2011 May: IT TAKES A VILLAGE…

When Pizza Today rolled into Macon, Georgia, to visit Ingleside Village Pizza, we weren’t quite sure what to expect. Macon is more college town than big city, and the area isn’t known for a specific style of pizza that garners its own attention.

The existing restaurant sits across the street from its original location –– opened in 1992 –– in a converted gas station that offers proprietors Trevor and Tina Dickson a better internal configuration and 40 seats on the attached patio. Knickknacks and antiques line the ceiling –– including chandeliers, a neon sign of the restaurant’s signature jester (brought to life by Tina’s sister) and old gas signs, some donated by friends. “I did not want checkered tablecloths,” Tina Dickson says. “Evey time I go to those places, the tablecloths are sticky and it’s just one more thing. I wanted a place that I wanted to work in. I didn’t set this place up to earn a million dollars. I want to work. And I wanted to work in an environment that I liked.”

It’s kitschy, sure, but the company’s sales (just under a million annually) and its awards indicate that the Dicksons’ ideas of good food in a comfortable enviroment are working. As a fledgling restaurateur, Tina had an idea of what she wanted in her own establishment –– and what would work. Not only does she hold a degree in hotel, restaurant and travel adminstration, but she also worked for Domino’s Pizza in Atlanta at both the franchisee and corporate levels.

After her corporate job was downsized, Tina moved back to Macon and began waitressing and bartending and “figuring out what the heck I wanted to do.”

She began formulating a plan to open her own restaurant, and “Macon didn’t have any good pizza,” she says. “It was all corporates stores, and I knew we could do better. And nobody had a real beer selection. Heineken was the biggest import we could get.”

Ingleside is open for lunch and dinner, but Tina says dinner sales are better. Ingleside uses counter service over table. “I did not want to use tableservice,” she says. The reason? “I used to be a waitress,” Tina laughs. “I like counter service. It makes the customer more responsible for their own dinner.” In all, Ingleside employs about 18 people, many of whom have been with the company for more than a decade.

On the weekends, carryout accounts for 40 percent of sales. “But, on a regular weeknight, it’s more dine-in,” Tina says. When asked why Ingleside doesn’t deliver, she laughs. “I did Domino’s for three years. No, thank you! I will certainly have it ready for you to come pick up, though.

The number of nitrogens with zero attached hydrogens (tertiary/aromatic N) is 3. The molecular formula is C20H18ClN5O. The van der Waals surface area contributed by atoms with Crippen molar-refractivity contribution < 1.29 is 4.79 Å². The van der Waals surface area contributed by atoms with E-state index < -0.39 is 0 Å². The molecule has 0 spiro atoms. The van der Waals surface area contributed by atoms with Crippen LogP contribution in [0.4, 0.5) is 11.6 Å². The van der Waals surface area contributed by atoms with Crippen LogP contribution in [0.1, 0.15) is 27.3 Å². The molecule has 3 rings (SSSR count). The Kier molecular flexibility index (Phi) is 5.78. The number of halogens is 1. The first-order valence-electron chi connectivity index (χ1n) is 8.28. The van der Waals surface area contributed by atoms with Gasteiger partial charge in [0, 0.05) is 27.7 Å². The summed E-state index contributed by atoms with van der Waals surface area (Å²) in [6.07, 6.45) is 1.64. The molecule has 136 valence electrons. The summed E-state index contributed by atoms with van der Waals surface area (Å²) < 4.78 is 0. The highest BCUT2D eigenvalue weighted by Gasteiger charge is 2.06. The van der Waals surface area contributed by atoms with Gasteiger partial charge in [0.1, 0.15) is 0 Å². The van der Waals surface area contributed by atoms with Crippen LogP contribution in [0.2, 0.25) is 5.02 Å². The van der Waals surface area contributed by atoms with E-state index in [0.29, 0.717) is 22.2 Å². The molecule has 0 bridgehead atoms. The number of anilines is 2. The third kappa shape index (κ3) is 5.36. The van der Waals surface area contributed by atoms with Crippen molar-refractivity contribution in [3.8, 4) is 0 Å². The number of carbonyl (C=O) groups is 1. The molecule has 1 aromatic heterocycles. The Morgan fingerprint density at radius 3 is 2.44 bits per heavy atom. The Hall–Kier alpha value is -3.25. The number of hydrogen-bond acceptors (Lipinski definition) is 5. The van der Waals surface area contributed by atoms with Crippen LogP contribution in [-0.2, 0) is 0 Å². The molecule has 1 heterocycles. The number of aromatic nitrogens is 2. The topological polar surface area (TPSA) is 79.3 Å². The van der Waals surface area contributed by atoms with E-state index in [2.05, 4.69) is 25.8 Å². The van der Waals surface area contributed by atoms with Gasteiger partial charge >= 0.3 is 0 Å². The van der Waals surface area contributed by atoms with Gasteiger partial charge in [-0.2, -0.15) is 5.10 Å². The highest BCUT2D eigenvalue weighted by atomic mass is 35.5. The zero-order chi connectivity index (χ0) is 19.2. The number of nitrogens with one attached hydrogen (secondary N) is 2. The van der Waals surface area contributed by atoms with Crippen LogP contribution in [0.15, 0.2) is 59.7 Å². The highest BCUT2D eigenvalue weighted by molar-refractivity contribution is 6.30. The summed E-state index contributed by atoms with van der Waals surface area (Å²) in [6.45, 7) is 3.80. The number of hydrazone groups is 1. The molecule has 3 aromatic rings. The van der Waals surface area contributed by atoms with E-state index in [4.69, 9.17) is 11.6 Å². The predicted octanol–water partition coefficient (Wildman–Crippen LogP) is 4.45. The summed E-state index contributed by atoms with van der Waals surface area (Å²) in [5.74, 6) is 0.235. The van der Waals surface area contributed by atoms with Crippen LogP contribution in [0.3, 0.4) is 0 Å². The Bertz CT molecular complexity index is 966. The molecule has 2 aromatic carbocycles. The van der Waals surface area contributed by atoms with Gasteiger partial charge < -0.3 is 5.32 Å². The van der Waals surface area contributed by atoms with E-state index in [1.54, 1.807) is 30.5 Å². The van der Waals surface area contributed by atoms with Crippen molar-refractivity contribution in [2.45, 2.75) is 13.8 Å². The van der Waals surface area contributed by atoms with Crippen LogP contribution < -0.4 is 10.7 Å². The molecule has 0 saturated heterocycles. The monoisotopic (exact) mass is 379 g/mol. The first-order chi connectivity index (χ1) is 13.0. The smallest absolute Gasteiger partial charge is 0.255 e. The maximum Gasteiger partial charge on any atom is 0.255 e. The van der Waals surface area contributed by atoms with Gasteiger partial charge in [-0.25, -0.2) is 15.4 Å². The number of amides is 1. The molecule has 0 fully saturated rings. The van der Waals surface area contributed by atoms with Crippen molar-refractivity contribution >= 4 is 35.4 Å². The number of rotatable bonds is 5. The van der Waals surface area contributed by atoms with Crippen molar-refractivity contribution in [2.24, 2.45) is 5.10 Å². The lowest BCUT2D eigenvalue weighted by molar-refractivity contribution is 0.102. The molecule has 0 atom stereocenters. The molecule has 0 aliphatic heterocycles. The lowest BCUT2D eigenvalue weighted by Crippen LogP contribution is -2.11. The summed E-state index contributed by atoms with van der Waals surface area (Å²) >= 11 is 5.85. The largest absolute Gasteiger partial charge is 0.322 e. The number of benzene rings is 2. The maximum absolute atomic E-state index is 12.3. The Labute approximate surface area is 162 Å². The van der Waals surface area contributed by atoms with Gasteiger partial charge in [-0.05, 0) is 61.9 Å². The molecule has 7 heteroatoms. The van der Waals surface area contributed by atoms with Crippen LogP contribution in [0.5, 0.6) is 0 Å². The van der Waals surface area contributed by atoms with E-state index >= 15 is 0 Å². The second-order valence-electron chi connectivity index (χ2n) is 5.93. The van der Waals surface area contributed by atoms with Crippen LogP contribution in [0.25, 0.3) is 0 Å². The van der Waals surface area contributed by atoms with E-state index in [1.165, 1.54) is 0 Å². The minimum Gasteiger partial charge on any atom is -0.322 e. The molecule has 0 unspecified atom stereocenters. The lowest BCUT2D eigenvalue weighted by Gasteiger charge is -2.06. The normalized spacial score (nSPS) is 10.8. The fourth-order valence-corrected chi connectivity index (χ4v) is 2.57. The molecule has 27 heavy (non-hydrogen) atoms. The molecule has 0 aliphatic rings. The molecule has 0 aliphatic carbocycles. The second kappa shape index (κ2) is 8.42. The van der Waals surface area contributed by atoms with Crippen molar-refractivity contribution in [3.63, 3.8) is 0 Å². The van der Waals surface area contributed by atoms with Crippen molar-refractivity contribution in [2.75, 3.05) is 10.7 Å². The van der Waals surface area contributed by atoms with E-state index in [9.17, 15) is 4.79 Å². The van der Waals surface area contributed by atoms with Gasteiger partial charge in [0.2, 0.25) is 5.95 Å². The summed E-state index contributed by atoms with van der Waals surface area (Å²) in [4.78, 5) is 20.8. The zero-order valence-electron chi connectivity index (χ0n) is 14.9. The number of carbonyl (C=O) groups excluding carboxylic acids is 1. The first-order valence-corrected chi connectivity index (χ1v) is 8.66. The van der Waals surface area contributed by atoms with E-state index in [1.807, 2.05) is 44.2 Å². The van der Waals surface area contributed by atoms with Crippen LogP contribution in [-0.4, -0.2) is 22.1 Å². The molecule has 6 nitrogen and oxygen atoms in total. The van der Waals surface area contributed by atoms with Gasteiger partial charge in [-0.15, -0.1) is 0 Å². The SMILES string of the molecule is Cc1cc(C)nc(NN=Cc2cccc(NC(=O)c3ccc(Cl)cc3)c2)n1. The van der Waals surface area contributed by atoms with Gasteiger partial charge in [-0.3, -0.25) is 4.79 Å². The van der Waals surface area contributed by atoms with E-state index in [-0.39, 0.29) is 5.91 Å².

“If somebody calls and they have a really big order and they give me enough notice, I could set something up, and I have before. But I’m not going to do day-to-day toting food to an
office full of people.”

Pizza is king at Ingleside Village, and “having it by the slice was important,” Tina says. “We get that all-day long.” Nearly 75 percent of sales is pizza-based. Ingleside offers 12- and 16-inch pies as well.

Dough is made daily and vegetables are chopped in-house. Although they used to shred their own cheese, they now buy it preshredded. The top seller is the Ultimate Village (pepperoni, sausage, ham, mushrooms, onions, green peppers, green and black olives, fresh garlic and cheese at $14.50 for a large) and the White Pizza (ricotta, spinach, mushrooms, garlic and cheese at $14.50 for a large). The breadsticks (topped generously with butter and Parmesan cheese and priced at $3.50) are also favorites.

Wine is available, and Ingleside offers about 90 beer varieties by the bottle.

“You need a variety, and it’s a draw,” Tina says. “We’ve got the biggest beer selection in town. We still sell more Bud Light and Miller Lite than anything else, but we sell enough of it that we turn it over.”

Despite the three college campuses located in Macon, Tina says that families are their primary demographic “and that’s just fine by me,” she adds. “That’s a much earlier evening.”

There is a second Ingleside Village Pizza at Mercer University run by a franchisee.

“The president called me three years ago begging me to open,” Tina says. At the time, she had another location open at a
theater, but operations there proved challenging and it eventually closed. Mercer’s campus officials were insistant, so Tina eventually allowed a franchisee to use their name. “Everybody thinks (in franchising) it’s going to be money, money, money until they realize you got to work,” Tina says. “You don’t just sit here and count the money.”

Tina got the franchisee up and running using her recipes, and customer input helps her ensure consistency at the second location. Tina drops in occasionally to spot check for proper operations and cleanliness, but the Mercer location runs autonomously.

Beyond that, would Tina be willing to franchise further? “I’m good. I really am,” Tina says. “I’ve done that (with Domino’s). … It’s more time and energy than I’m wanting to put into something. … Our sales have climbed every year and then they leveled off (last year), and I’m good. I’m fine with that. If you look at our prices, it’s not a luxury to come and eat here like you could at one of those (fast-casual) chains. A family of four can come and eat here pretty
reasonably. Pizza is not a luxury
anymore. It’s dinner.”

Mandy Wolf Detwiler is managing editor at Pizza Today.